The Beavers Are Back
Back in 2012, a pair of beavers moved into the retention pond in Centennial Woods sometime in the September. Once we discovered them, my fall UVM course, Natural History of Centennial Woods, studied the history of beavers in CW and their impact on natural (and unnatural) areas. While working on a mapping project, one of my students discovered that another pair of beavers had abandoned the retention pond by the Sheraton (just after it had been cleared of trees around the entire perimeter). Sure enough, the next day there were 4 beavers in the retention pond by Centennial Field! Sometime later another faculty member alerted me to the fact that UVM had set kill traps to remove all the beavers – apparently the water level in the pond needs to be below a certain level and the damming beavers had raised the water above that level. After many emails and an article in 7-Days, UVM finally decided to pull the traps. I had maintained that the beavers would move on in the spring because the pond isn’t great habitat, which ultimately proved true. To prevent further colonization by beavers, UVM set beaver guards around some of the hardwoods that surrounded the pond, and shored up the fencing by patching up the chain link fence, though most of this seemed to be more for appearances.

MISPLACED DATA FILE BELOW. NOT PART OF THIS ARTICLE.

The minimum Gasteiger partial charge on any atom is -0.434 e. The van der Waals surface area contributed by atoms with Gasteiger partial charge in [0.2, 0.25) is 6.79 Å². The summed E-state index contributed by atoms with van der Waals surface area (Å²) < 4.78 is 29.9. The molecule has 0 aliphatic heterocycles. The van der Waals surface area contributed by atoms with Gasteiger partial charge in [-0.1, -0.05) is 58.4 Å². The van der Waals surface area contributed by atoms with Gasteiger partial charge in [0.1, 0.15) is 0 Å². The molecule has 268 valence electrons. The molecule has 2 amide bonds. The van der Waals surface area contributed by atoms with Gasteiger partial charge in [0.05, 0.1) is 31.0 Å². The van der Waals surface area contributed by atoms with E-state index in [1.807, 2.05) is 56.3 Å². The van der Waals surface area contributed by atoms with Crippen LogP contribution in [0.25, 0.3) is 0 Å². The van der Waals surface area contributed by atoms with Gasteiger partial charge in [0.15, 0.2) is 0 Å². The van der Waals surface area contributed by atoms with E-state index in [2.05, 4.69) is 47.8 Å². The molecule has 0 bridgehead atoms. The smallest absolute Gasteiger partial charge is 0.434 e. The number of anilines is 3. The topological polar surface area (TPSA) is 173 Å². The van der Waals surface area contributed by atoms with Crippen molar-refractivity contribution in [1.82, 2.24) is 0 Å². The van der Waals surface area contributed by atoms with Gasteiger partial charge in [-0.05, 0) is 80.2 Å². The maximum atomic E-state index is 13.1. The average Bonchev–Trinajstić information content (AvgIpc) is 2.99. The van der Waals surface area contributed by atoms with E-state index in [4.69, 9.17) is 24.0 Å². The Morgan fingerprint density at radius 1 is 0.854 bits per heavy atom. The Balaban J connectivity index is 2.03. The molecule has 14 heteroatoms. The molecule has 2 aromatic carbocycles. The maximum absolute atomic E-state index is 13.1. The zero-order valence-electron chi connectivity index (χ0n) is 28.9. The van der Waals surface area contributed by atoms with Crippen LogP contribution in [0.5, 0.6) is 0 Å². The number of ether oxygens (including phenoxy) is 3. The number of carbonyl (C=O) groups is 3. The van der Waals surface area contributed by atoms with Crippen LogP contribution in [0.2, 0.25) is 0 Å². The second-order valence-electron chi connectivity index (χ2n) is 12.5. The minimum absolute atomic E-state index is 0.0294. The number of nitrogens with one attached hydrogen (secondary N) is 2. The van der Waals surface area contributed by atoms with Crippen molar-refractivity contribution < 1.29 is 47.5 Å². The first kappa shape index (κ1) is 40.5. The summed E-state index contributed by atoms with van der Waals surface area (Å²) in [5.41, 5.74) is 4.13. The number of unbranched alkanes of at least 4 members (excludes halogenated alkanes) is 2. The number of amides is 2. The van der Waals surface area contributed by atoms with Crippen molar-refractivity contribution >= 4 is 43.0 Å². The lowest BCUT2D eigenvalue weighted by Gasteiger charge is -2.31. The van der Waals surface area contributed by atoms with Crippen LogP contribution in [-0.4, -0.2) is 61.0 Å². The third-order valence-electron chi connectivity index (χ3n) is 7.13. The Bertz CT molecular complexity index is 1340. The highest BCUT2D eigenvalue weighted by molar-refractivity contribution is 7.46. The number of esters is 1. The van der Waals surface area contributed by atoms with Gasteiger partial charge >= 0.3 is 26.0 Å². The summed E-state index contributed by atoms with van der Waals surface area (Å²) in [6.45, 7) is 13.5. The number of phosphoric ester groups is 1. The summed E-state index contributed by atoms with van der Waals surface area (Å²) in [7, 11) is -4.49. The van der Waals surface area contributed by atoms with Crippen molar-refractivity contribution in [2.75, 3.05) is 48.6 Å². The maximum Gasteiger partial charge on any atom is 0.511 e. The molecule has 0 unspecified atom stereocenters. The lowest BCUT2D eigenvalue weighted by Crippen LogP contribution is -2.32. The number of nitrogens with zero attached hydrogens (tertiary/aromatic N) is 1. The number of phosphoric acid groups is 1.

None of this has worked and beavers have been in and out of the pond over the past 5 years, beaver baffles are pretty much the only effective long-term preventative solution other than clearcutting. The beavers prior to this fall have been itinerant, never staying long enough to build a lodge or dam up the outflow. This highlights just how marginal the habitat around the pond is for beavers (lots of Phragmites, staghorn sumac, glossy buckthorn, hemlock, pine, and other things not high on the list of a beaver’s preferences).
I only noticed that the pond seemed to be higher than usual a few weeks ago, suggesting that beavers had moved back in and plugged up the outflow, flooding the pond. A quick survey yesterday revealed some nibbled staghorn sumac and red oaks, as well as some floating chewed sticks. Interestingly, most of what they’d chewed down were stems that had sprouted up from stumps of trees the previous tenants had nibbled down. I wasn’t able to tell if they had a lodge, but it looks like there might be a spot in the thickÂ Phragmites. The pond had a glaze of ice, and I also couldn’t tell where their food cache was, though there was a rather large log propped up against the outflow structure.
My strong suspicion is that this beaver (or maybe pair?) will set up shop and live in the pond for as short a period of time as possible before moving on in the spring, which is exactly what the other 3 beavers did in 2012. It’s also my hope that UVM a) doesn’t set kill traps for the beavers and b) does more to restrict access to the pond. We’ll see what happens.